The War On Drugs Left a Man to Die in His Jail Cell For a Simple Pot Charge

 Michael Saffioti in a black v-neck

In July of last year, 22-year-old Michael Saffioti surrendered himself to Snohomish County on an outstanding misdemeanor marijuana possession warrant. Within 24 hours, he was dead.

Saffioti's crime was nonviolent and minor even by the rigid standards of the war on drugs.  The offender had turned himself in. But Snohomish County authorities nonetheless immediately jailed him, setting off a series of events that ended in tragedy. What happened next was recorded in recently-released video from the security camera in jail module E-4.

Early in the morning of July 3, inmates arrive from the kitchen and begin serving breakfast. The cell block lines up and, one by one, the men receive their trays and sit down to eat. But Saffioti stops at the guard's desk and gestures at his tray. He eventually sits down, but apparently continues discussing his food with servers, the guard, and fellow inmates. Some have finished eating by the time he takes his first bites.

Saffioti had a rare and serious dietary allergy. His mother says he took constant precautions to protect himself, even checking the mouth of the first girl he kissed. Saffioti knew that the jail had a record of his condition from a previous arrest, but his conversations show that he was still distrustful of the food he had been served. Those suspicions proved justified.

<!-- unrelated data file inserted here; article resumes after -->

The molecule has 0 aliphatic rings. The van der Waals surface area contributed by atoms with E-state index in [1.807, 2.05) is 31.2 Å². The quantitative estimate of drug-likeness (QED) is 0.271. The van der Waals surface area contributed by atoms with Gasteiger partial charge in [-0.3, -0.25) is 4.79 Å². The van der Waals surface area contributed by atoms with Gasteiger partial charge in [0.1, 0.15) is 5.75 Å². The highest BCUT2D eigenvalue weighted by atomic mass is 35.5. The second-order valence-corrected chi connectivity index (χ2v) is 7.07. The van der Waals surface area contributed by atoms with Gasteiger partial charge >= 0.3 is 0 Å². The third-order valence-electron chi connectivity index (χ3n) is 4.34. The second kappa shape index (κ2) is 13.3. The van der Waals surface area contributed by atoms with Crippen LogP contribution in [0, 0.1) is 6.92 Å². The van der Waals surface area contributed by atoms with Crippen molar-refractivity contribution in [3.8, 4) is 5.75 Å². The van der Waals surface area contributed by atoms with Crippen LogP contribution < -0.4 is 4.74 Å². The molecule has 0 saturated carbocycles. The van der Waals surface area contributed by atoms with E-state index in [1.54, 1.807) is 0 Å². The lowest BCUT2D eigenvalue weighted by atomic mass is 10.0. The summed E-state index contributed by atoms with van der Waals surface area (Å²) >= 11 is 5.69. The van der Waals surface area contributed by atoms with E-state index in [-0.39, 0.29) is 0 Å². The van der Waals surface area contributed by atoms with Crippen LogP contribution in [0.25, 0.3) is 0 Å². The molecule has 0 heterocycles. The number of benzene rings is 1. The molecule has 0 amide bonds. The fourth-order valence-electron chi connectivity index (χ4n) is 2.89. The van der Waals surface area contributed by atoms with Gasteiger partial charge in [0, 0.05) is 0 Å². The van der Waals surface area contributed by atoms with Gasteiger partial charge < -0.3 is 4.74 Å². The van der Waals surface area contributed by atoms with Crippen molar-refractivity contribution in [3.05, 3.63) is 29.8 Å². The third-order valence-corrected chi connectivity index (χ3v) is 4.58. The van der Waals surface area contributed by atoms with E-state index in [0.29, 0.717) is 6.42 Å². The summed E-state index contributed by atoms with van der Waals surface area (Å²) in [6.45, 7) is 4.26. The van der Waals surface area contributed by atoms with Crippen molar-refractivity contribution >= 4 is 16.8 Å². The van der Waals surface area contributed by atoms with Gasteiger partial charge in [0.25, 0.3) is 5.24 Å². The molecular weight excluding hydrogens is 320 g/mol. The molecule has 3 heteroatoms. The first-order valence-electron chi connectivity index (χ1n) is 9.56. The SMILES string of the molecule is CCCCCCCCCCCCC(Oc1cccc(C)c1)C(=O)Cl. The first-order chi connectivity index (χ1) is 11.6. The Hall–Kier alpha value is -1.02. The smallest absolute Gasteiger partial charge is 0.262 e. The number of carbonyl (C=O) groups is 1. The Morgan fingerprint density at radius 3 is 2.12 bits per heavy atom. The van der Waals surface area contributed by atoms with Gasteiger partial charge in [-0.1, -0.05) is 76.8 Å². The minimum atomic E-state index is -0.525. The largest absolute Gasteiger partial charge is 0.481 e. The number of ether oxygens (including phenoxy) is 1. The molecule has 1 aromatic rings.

No special diet trays were delivered to module E-4 that morning. Within minutes, Saffioti can be seen standing at the guard's desk with his inhaler. He allegedly asked for a nurse; instead he was sent to his cell. For a half hour Saffioti jumps up and down, at times appearing to shout. Other inmates look in to his cell, but no guard or nurse responds. Finally, about 35 minutes after he ate, a guard discovers Saffioti unconscious in his cell and raises the alarm. Within the hour, he was pronounced dead.

The county at first refused to turn over the incriminating video, denying its existence and then releasing an edited version. Only now has the family obtained the entire video, using it as the basis for a $10 million lawsuit. Attorneys for the family have so far not been allowed to interview guards and first responders.

Saffioti's death was the result of many things, not least callous indifference, bureaucratic incompetence, and a tragic illness. But it is important to remember that he would not have been in jail at all but for America's harsh marijuana laws. Michael Saffioti may be dead, but the war on drugs continues unabated.